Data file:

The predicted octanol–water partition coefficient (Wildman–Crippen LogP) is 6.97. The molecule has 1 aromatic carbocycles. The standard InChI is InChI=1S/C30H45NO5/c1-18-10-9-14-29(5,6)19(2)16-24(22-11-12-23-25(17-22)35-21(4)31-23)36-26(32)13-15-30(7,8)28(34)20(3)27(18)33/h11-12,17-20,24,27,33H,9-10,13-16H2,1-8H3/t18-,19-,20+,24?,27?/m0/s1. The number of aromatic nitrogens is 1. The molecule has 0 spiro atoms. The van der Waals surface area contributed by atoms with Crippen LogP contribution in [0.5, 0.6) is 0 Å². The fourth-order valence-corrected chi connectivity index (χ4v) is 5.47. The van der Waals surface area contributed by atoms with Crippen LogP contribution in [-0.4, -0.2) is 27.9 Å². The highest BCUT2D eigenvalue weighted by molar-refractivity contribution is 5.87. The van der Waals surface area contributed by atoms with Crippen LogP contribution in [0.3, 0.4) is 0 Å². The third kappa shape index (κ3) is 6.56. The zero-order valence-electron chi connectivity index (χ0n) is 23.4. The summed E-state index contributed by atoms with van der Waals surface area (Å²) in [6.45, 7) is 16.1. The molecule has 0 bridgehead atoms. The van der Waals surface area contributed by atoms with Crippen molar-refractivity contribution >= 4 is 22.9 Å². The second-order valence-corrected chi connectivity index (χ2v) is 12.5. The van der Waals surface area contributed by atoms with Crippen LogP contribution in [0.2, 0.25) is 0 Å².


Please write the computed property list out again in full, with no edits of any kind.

The predicted octanol–water partition coefficient (Wildman–Crippen LogP) is 6.97. The molecule has 1 aromatic carbocycles. The standard InChI is InChI=1S/C30H45NO5/c1-18-10-9-14-29(5,6)19(2)16-24(22-11-12-23-25(17-22)35-21(4)31-23)36-26(32)13-15-30(7,8)28(34)20(3)27(18)33/h11-12,17-20,24,27,33H,9-10,13-16H2,1-8H3/t18-,19-,20+,24?,27?/m0/s1. The number of aromatic nitrogens is 1. The molecule has 0 spiro atoms. The van der Waals surface area contributed by atoms with Crippen LogP contribution in [0.5, 0.6) is 0 Å². The fourth-order valence-corrected chi connectivity index (χ4v) is 5.47. The van der Waals surface area contributed by atoms with Crippen LogP contribution in [-0.4, -0.2) is 27.9 Å². The highest BCUT2D eigenvalue weighted by molar-refractivity contribution is 5.87. The van der Waals surface area contributed by atoms with Crippen LogP contribution in [0.3, 0.4) is 0 Å². The third kappa shape index (κ3) is 6.56. The zero-order valence-electron chi connectivity index (χ0n) is 23.4. The summed E-state index contributed by atoms with van der Waals surface area (Å²) in [6.45, 7) is 16.1. The molecule has 0 bridgehead atoms. The van der Waals surface area contributed by atoms with Crippen molar-refractivity contribution >= 4 is 22.9 Å². The second-order valence-corrected chi connectivity index (χ2v) is 12.5. The van der Waals surface area contributed by atoms with Crippen LogP contribution in [0.2, 0.25) is 0 Å².